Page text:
After this I realised Mike was out of phone batteries, and I had no idea where he'd be for quite some time. So since that was at the Avalon stage and there were a couple of other things I fancied up there I pottered on over, stopping for some nachos and homemade lemonade on the way. Did I mention how much I love the variety of food? By the time I got there I'd missed Session A9's set though, and they were just being thanked by the compere. I did unexpectedly get to listen to short set by Polly Paulusma, who had been due to play the previous day but missed out due to the tent being out of order. Nice stuff, possibly worth investigating more. Lovely voice. And after her came Rory McLeod who I last saw at Ely Folk Festival a couple of years ago when we'd gone for the day to catch Oysterband. He played a nice set, including London Kisses, which is about my favourite track of his, and his missus Amy sang backing and played percussion, while he played guitar and harmonica and the spoons. Fun to dance to. I began to look out for Mike and Rick and Ed at this point but there was no sign of them, so I danced to Hayseed Dixies on my own near the front, and just grinned at strangers instead of friends. The set was a little too similar to the one on the main stage in the morning, though not having heard it properly there this didn't matter to me so much. Sabbath and ACDC and Led Zep amongst others, plus some tracks of their own penning (which weren't really that good) and some fab banjo and mandolin playing. Sadly they didn't do the Green Day cover again, but still, was fun. OK and I admit I felt a bit smug for knowing ACDC better than Mike does when I managed to catch the others afterwards.
We had a nice wander down through the Glade towards the John Peel stage again, though Ed and Rick abandoned us in the Dance area and Mike and I went on for the Magic Numbers alone. This was definitely a huge highlight of the weekend. I really like their album, even if I've only heard it a couple of times. The music is lovely and rich and well played and the lyrics are great, and they're obviously wonderful musicians, but what they are more than anything else is awfully awfully sweet. They weren't in a million years prepared for the reception they got, and the more they blushed and looked almost teary and bewildered the more the crowd went wild. Saw a lovely review on 6Music's webpages somewhere (ah here which really summed it up well.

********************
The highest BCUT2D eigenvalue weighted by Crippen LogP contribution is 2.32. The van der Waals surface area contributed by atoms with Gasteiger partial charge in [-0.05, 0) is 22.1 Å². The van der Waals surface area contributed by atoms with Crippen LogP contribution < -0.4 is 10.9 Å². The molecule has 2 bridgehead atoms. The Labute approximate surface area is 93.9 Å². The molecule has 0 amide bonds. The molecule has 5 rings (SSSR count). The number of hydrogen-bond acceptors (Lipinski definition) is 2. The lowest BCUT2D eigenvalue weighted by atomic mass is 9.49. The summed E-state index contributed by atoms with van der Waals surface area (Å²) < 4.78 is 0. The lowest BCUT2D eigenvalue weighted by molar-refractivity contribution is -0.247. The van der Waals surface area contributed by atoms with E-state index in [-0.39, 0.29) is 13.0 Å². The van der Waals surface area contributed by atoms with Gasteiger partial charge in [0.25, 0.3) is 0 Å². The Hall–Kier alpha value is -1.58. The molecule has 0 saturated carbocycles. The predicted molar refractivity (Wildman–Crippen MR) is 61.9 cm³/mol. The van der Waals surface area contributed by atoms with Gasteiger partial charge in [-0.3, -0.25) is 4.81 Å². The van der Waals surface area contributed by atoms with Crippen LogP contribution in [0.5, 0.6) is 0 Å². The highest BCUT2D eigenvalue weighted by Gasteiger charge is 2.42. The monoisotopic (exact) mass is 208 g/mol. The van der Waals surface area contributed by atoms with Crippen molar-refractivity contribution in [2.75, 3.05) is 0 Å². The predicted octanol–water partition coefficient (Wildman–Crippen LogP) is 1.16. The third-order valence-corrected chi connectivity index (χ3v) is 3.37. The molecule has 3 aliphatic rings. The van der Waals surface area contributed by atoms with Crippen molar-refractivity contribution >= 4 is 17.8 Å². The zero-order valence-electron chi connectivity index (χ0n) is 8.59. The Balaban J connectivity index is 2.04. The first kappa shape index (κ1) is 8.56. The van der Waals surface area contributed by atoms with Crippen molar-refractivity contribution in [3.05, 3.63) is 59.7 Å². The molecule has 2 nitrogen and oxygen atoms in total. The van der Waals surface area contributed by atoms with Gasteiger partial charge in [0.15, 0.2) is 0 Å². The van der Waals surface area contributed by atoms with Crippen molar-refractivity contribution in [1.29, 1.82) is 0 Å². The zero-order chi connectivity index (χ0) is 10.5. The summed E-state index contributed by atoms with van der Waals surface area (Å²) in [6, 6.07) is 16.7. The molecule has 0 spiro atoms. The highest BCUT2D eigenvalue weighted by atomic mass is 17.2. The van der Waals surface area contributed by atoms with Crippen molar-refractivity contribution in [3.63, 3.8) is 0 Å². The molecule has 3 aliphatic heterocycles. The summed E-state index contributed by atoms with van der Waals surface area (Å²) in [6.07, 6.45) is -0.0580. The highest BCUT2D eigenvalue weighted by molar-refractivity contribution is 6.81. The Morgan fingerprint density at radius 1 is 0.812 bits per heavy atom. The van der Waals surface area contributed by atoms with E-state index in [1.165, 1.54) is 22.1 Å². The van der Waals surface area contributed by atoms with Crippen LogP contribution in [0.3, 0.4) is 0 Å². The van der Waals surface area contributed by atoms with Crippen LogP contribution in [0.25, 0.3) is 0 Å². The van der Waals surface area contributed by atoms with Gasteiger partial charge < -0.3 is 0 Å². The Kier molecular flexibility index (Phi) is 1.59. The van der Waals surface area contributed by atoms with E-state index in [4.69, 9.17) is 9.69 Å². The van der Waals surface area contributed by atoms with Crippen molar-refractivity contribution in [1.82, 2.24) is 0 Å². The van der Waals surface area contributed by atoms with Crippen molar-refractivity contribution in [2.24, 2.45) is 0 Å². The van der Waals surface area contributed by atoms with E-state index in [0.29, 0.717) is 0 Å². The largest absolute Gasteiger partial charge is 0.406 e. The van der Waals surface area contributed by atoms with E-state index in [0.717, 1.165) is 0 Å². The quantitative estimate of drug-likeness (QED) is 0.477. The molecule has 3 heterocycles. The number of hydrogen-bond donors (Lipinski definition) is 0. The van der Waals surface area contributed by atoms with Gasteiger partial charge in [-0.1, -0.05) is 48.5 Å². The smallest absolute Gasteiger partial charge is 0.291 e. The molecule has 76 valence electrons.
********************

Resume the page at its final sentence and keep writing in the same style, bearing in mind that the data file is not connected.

We split up again at that point and I caught Razorlight on the Other Lake. OK so that's a slightly unfair name for it. I did have to wade through the lake a bit to get into the crowd proper, but after a few tracks my legs were aching so I waded out the other side and was pleased to find some land dry enough to sit on. I carried my mac around all weekend, not to wear but as a handy seat. Invaluable. But yes, it was a good set and I enjoyed it but would have enjoyed more if I'd been less cold and achy by that point. Fish and chips on the way back to the tent was the order of the day, and accidentally got caught in the coldplay crowd, and had a brief chat to a teenage lad who'd obviously loved it while I sat on one end of a semi-submerged bench. When I struggled up hill to the tent Mike was there already and a bit sorry for himself for having wussed out so early in the evening, and it seems Ben had slept half the afternoon and the whole evening away in his tent after a few too many of something or other. A drunken Ed who'd been at the spicy cider popped his head in the tent for a while, necessitating a quick hiding under the sleeping bag from me, and he said Coldplay were good too. Perhaps there's something in it. As we settled into bed the traditional cries of "Bollocks" echoing round the field were disrupted by a wag who interjected "Catherine Zeta Jones" and a new game was born. Later Rick got back too and we could hear his dulcet tones joining in with cries about Stephen Hawking, assorted bad TV quiz shows and presenters, and the refrain of "Up the arse". And so I giggled myself to sleep as it continued into the night.
It's getting late. I think Sunday and Monday will have to wait until tomorrow.